Still Waiting for Godot? Improving Household Consumption and Expenditures Surveys (HCES) to Enable More Evidence-Based Nutrition Policies

HarvestPlus, IFPRI, 2033 K Street NW, Washington, DC 20006, USA.
Food and nutrition bulletin (Impact Factor: 1.15). 09/2012; 33(3 Suppl):S242-51. DOI: 10.1177/15648265120333S214
Source: PubMed


The constrained evidence base of food and nutrition policy-making compromises nutrition programs. Nutrition policy-making must do better than relying exclusively on Food and Agriculture Organization Food Balance Sheets. The strategy of relying on observed-weighed food record or 24-hour recall surveys has not proven practical either; they remain few in number, generally not nationally representative, and of dubious external validity. Although Household Consumption and Expenditures Surveys (HCES) have shortcomings, they are increasingly being used to address this information gap.
To promote dialog within the nutrition community, and between it and the greater community of HCES stakeholders, in order to identify their shared agenda and develop a strategy to improve HCES for analyzing food and nutrition issues.
The diverse origins and objectives of HCES are described, the evolution of their use in addressing food and nutrition issues is traced, and their shortcomings are identified.
The causes, relative importance, some potential solutions, and the strategic implications of three distinct categories of shortcomings are discussed. Elements of a possible approach and process for strengthening the surveys are outlined, including identifying best practices, developing guidelines and more rigorously analyzing the tradeoffs involved in common, key survey design and implementation decisions.
To date, the nutrition community's role in most HCES has been as a passive user of secondary data. The nutrition community must become more involved in the design, implementation, and analysis of HCES by identifying criteria for prioritizing countries, establishing assessment criteria, applying the criteria in retrospective assessments, identifying key shortcomings, and recommending alternatives to ameliorate the shortcomings. Several trends suggest that this is a propitious time for improving the relevance and reliability of HCES.

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    • "HCES data are also fairly valid. Previous studies have found that household level expenditure data approximate data acquired from 24-hour recall surveys, making the use of expenditure data a reasonable proxy for food consumption [15,18-20]. "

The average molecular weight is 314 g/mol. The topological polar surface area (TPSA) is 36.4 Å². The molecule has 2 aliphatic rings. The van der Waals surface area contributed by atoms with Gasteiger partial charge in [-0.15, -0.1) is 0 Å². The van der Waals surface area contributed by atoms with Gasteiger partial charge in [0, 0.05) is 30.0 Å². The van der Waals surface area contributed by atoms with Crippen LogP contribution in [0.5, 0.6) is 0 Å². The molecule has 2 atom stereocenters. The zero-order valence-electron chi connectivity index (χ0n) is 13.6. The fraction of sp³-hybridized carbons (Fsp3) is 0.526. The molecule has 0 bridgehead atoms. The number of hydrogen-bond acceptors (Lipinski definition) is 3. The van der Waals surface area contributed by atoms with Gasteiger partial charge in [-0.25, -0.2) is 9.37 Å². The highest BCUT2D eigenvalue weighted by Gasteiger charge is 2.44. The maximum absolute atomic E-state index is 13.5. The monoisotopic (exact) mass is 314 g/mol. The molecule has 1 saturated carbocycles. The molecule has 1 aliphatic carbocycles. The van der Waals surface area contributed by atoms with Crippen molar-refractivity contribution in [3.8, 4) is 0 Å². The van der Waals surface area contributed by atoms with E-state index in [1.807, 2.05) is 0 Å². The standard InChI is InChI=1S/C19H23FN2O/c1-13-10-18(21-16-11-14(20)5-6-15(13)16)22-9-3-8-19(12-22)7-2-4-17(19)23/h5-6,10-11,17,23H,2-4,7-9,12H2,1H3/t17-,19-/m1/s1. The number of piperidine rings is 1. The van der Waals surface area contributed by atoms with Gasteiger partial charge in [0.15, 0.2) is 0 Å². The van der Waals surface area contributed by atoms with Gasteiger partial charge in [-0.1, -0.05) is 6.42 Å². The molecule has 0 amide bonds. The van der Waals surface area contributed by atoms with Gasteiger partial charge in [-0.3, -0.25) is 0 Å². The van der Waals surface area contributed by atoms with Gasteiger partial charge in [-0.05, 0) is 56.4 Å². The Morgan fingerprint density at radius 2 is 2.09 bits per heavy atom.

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    ABSTRACT: Background Noncommunicable diseases are a health and development challenge. Pacific Island countries are heavily affected by NCDs, with diabetes and obesity rates among the highest in the world. Trade is one of multiple structural drivers of NCDs in the Pacific, but country-level data linking trade, diets and NCD risk factors are scarce. We attempted to illustrate these links in five countries. The study had three objectives: generate cross-country profiles of food consumption and expenditure patterns; highlight the main ‘unhealthy’ food imports in each country to inform targeted policymaking; and demonstrate the potential of HCES data to analyze links between trade, diets and NCD risk factors, such as obesity. Methods We used two types of data: obesity rates as reported by WHO and aggregated household-level food expenditure and consumption from Household Income and Expenditure Survey reports. We classified foods in HIES data into four categories: imported/local, ‘unhealthy’/’healthy’, nontraditional/traditional, processed/unprocessed. We generated cross-country profiles and cross-country regressions to examine the relationships between imported foods and unhealthy foods, and between imported foods and obesity. Results Expenditure on imported foods was considerable in all countries but varied across countries, with highest values in Kiribati (53%) and Tonga (52%) and lowest values in Solomon Islands and Vanuatu (30%). Rice and sugar accounted for significant amounts of imported foods in terms of expenditure and calories, ranking among the top 3 foods in most countries. We found significant or near-significant associations in expenditure and caloric intake between ‘unhealthy’ and imported foods as well as between imported foods and obesity, though inferences based on these associations should be made carefully due to data constraints. Conclusions While additional research is needed, this study supports previous findings on trade as a structural driver of NCD risk and identifies the top imported foods that could serve as policy targets. Moreover, this analysis is proof-of-concept that the methodology is a cost-effective way for countries to use existing data to generate policy-relevant evidence on links between trade and NCDs. We believe that the methodology is replicable to other countries globally. A user-friendly Excel tool is available upon request to assist such analyses.